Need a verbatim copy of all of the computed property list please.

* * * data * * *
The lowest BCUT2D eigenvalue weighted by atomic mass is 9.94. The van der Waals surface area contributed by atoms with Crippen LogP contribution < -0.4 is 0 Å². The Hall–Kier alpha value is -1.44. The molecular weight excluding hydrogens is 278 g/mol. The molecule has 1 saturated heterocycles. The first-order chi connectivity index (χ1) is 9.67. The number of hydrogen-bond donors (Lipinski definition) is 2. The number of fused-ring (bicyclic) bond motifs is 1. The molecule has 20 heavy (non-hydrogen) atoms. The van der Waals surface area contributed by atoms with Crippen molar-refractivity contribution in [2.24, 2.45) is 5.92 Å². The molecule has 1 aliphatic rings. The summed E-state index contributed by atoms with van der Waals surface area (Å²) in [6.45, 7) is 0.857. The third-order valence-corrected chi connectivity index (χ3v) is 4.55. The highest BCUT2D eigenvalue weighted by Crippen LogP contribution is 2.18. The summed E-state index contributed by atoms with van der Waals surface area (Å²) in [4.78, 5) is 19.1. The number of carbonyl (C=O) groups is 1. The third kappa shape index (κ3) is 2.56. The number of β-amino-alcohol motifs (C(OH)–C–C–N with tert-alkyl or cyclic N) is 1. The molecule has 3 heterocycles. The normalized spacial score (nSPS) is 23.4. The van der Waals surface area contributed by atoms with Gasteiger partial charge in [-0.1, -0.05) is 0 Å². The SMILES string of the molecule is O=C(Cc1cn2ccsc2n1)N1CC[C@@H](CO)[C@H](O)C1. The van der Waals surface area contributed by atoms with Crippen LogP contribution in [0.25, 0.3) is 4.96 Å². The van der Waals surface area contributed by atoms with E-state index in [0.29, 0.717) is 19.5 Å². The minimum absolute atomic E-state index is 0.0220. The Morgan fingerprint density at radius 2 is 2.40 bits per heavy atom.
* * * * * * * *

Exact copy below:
The lowest BCUT2D eigenvalue weighted by atomic mass is 9.94. The van der Waals surface area contributed by atoms with Crippen LogP contribution < -0.4 is 0 Å². The Hall–Kier alpha value is -1.44. The molecular weight excluding hydrogens is 278 g/mol. The molecule has 1 saturated heterocycles. The first-order chi connectivity index (χ1) is 9.67. The number of hydrogen-bond donors (Lipinski definition) is 2. The number of fused-ring (bicyclic) bond motifs is 1. The molecule has 20 heavy (non-hydrogen) atoms. The van der Waals surface area contributed by atoms with Crippen molar-refractivity contribution in [2.24, 2.45) is 5.92 Å². The molecule has 1 aliphatic rings. The summed E-state index contributed by atoms with van der Waals surface area (Å²) in [6.45, 7) is 0.857. The third-order valence-corrected chi connectivity index (χ3v) is 4.55. The highest BCUT2D eigenvalue weighted by Crippen LogP contribution is 2.18. The summed E-state index contributed by atoms with van der Waals surface area (Å²) in [4.78, 5) is 19.1. The number of carbonyl (C=O) groups is 1. The third kappa shape index (κ3) is 2.56. The number of β-amino-alcohol motifs (C(OH)–C–C–N with tert-alkyl or cyclic N) is 1. The molecule has 3 heterocycles. The normalized spacial score (nSPS) is 23.4. The van der Waals surface area contributed by atoms with Gasteiger partial charge in [-0.1, -0.05) is 0 Å². The SMILES string of the molecule is O=C(Cc1cn2ccsc2n1)N1CC[C@@H](CO)[C@H](O)C1. The van der Waals surface area contributed by atoms with Crippen LogP contribution in [0.25, 0.3) is 4.96 Å². The van der Waals surface area contributed by atoms with E-state index in [0.29, 0.717) is 19.5 Å². The minimum absolute atomic E-state index is 0.0220. The Morgan fingerprint density at radius 2 is 2.40 bits per heavy atom.